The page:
As summer approaches, we look forward to plenty of fun in the sun and enjoying the warmer weather. However, summer can also bring some unique pet ownership challenges for this particular time of the year. Of course, as responsible owners, we always want to ensure that the safety and wellbeing of our pets is a priority, including our smaller and often more delicate friends. Here are our 10 top tips for keeping small animals safe in the summer.
As temperatures increase so does the risk of dehydration for your pet. A dangerous, and potentially life-endangering condition, dehydration occurs when your pet does not have enough fluid within its body. Alarmingly, dehydration can be fatal in just a few hours, particularly in very small animals. For this reason, you should ensure that your pet always has access to fresh cool water, both during the day and at night.
Knowing the signs of dehydration in any animal is essential, as it means you can spot it early and take either remedial steps or get your pet to your veterinarian immediately. Your pet may be dehydrated if they:
Have a hot, dry nose
Pass little or no urine
Have sunken eyes
Seem noticeably lethargic
Have skin that doesn’t spring back into place when you gently pinch and release it
If you suspect your pet may be suffering from dehydration it is critically important to seek veterinary advice and care at Ramsgate Veterinary Clinic as soon as possible.
Alongside dehydration, heatstroke is another serious and potentially life-threatening condition for our pets. Symptoms include:
Drooling and excessive salivation
Panting or breathing in a sharp and shallow way
Reduced activity and noticeable lethargy
Seizures or loss of consciousness
Head and ears feeling hot to touch
Again, if you think your pet may have heatstroke, it’s essential that you take them to a vet right away.
If your pet spends time outside as well as in the house, it is important that they have somewhere to escape the direct heat and relax. This could be a pop-up tent, a sheet strung up to provide shelter, or even a cooler, darker corner of the outside space.
If the temperature outside is just too hot, even in the shady areas you have provided for your pet, it’s advisable to bring their habitat indoors. If you keep blinds and curtains closed, the inside of your home is likely to be cooler, even if you don’t have AC. Move their habitat into the coolest room of the house, ideally with a fan circulating the cooler air as this will help lower their body temperature.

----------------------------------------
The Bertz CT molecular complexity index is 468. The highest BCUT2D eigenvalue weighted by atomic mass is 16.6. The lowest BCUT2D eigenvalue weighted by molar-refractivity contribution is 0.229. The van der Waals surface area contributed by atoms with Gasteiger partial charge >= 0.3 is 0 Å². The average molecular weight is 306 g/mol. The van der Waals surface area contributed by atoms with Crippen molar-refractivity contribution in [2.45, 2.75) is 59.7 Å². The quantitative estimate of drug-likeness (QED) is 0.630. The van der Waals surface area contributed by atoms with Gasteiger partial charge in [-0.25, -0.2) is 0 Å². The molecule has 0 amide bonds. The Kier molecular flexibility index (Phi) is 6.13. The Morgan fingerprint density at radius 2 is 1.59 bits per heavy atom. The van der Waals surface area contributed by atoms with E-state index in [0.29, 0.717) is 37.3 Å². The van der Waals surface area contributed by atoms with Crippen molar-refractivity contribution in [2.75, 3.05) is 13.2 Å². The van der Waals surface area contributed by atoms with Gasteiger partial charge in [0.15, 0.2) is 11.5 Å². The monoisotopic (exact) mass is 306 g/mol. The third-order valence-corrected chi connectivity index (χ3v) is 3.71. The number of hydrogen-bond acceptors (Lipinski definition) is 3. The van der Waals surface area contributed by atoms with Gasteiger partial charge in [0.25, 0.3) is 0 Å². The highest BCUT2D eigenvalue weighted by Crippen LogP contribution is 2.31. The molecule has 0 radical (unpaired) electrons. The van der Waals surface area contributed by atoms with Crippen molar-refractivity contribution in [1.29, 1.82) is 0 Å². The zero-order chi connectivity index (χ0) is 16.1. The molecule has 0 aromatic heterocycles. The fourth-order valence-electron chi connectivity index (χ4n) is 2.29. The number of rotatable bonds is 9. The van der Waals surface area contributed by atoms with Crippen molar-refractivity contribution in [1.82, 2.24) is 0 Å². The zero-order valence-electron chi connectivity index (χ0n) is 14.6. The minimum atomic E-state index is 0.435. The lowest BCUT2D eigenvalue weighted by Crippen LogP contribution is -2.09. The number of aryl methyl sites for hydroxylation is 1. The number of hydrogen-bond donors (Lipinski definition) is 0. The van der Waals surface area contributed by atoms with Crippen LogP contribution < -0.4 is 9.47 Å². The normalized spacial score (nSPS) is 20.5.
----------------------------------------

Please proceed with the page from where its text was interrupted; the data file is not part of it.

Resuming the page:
We hear a lot about dogs being left in hot cars during the summer and know just how dangerous it is. However, the same risks apply to other small animals, too. Perhaps you are transporting your pet to a new location, such as a boarding facility or even your veterinary office, and you need to make a stop on the way. Don’t. Never leave any animal in a hot car or building. It can be fatal in minutes.
Summer can mean an abundance of plants and flowers growing both in your garden and in the wild, but often owners are unaware that many are toxic to animals. For example, azaleas, daffodils, foxgloves, and poppies are all very poisonous to rabbits. It’s not just plants that are toxic to pets. This is the time of year when people use pesticides, fertilizers, and other chemicals in their yards and gardens, and many of these could prove fatal if they are consumed by your pet.
You can prevent some of the most common summer ailments just by ensuring that your pet’s vaccinations and medications are up to date. If you aren’t sure what your pet needs, or if any preventative treatments could benefit them, don’t hesitate to ask your veterinary staff at Ramsgate Veterinary Clinic.
Summer often means that people choose to have many more outdoor activities, including parties, BBQs, and other types of gatherings that can be scary and dangerous for animals. For example, it’s not a good idea to have rabbits running loose around the yard when you have friends over for a BBQ, or your pet may get scared if you choose to let off fireworks for the 4th of July. Be considerate of your furry pals when planning your summer fun.
There’s no better time to make sure that your pet’s microchip is up to date with your personal information! If your pet isn’t microchipped, speak to your veterinarian about it today.
If you would like more small animal summer safety tips, please contact our veterinary team at Ramsgate Veterinary Clinic in Waco at (254) 848-4083 today to schedule an appointment.
We hope these tips have proved helpful and wish you and your furry friends a happy and healthy summer. Of course, if you have any questions regarding your pet’s health this summer please get in touch as our veterinary experts are on hand and ready to help.